The NSF is expected to give IU $20 million over the next five years to build and deploy the system.
UofM and The Land Institute develop eco-friendly grain
Image courtesy ©The Land Institute (landinstitute.org); (CC-BY-NC-ND)
Growing wheat is a lot of work, requiring farmers to plow and plant every year, and it takes a toll on the environment. But that may be changing, thanks to Kernza (not to be confused with your credenza). Kernza has been under development for the past 20 years by the University of Minnesota and Kansas nonprofit The Land Institute.
Kernza is a perennial grain, so although it’s “wheat-like,” it avoids a lot of the downsides of annual wheat production. It’s credited with numerous environmental benefits as well, like building healthier soil, preventing nitrate leaching, and enabling “carbon sequestration.”
Kernza can be used in cooking, baking, and brewing. The grain has already been used by one local brewery, and award-winning cookbook author Beth Dooley is developing recipes for folks to try. Consumers can pre-order the product as whole grain or flour from Perennial Pantry.
Indiana’s Crane naval lab solicits new spy technology
A strategic naval center in decidedly landlocked southern Indiana is working with industry and academia to develop new surveillance technology for the US Navy. With a whimsical name that only military officials could come up with, the Crane naval laboratory developed S2MARTS OTA as a way for the Department of Defense to issue RFPs. The Department of Defense hopes to collaborate with companies and universities on new sensor detection technologies that can detect potential threats from bad actors or unmanned systems on land or underwater.
S2MARTS OTA stands for Strategic & Spectrum Missions Advanced Resilient Trusted Systems, Other Transaction Authority, which is perhaps designed to throw off the enemy with an incomprehensible name. The system allows a much quicker research and development phase, which can bring new technologies to bear in as little as six months. One, the Autonomous Fiber Optic Sensor Network Prototype Project, uses electromagnetic spectrum technologies and advanced microelectronics to identify potential threats to America’s shorelines in real time.
Photo by pathdoc for Shutterstock.
Columbus startup raises $2.2M
Columbus startup Aware, which analyzes enterprise collaboration platforms, has added $2.2 million to the $11 million it has raised since launching in 2017. The platforms—Microsoft Teams, Yammer, Slack, and Facebook’s Workplace—have seen a 57% increase in the volume of messages due to the pandemic-driven move toward remote work, and Aware’s customer base has reportedly quadrupled.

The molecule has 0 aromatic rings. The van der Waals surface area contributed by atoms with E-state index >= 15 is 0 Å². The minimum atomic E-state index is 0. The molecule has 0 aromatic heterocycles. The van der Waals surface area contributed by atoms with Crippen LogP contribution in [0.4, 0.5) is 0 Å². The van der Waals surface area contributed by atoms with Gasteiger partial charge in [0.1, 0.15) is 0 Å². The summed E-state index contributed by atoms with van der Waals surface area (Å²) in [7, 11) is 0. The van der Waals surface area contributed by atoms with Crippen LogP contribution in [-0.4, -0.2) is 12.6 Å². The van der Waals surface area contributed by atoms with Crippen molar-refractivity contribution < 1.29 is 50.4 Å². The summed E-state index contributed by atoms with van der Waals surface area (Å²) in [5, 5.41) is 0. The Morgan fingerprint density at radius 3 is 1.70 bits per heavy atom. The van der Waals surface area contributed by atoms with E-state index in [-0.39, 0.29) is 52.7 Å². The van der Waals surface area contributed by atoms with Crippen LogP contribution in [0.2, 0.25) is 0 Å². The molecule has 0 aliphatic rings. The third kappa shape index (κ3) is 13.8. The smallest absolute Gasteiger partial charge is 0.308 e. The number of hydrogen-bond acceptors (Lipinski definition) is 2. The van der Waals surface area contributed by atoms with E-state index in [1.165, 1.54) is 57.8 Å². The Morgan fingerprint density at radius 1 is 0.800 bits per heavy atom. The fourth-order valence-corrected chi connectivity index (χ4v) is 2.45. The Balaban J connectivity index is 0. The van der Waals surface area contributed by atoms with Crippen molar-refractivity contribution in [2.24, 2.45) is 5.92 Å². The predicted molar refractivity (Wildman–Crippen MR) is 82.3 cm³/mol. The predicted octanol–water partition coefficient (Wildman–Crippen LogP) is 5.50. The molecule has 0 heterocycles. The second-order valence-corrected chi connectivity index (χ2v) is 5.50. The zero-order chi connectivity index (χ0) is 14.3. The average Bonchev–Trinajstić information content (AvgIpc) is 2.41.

The company says its flagship product, Aware Risk Management, “extends traditional governance and compliance technologies by providing human-centric insight to enhance employee engagement and reduce the risk of unsafe behavior on enterprise collaboration tools.”
Investors include Draper Triangle Ventures, Ohio Innovation Fund, Rev1Ventures, and JumpStart Inc.
Minnesota high on the list of Midwest states attracting VC
Over the past 10 years, Minnesota companies have raised $6.2 billion in venture capital. That’s according to America’s Mighty Middle Report, published by Crunchbase and Dundee Venture Capital. The report, based on Crunchbase data as of April 2020, analyzed investment in states it calls the Mighty Middle—those that lie between the Rockies and the Appalachian Mountains. Of those 25 states, Minnesota came in sixth.
As Dundee Venture Capital partner Greg Beaufait noted in the report, “Some of the world’s most valuable companies are headquartered in the Mighty Middle. Forty percent of Fortune 500 companies are here. Many of the world’s top research institutions and computer science programs are here. It’s not a matter of if the Mighty Middle collectively catches up to Silicon Valley, but when.”
It's ... Name that Flyover city!
- In what city would you find a 3,000-foot bridge named Bob?
- In what city would you find the World’s Largest Rubber Stamp”?
- What was the first city in the country to be granted an FM-broadcasting license?
Click here for today's answers.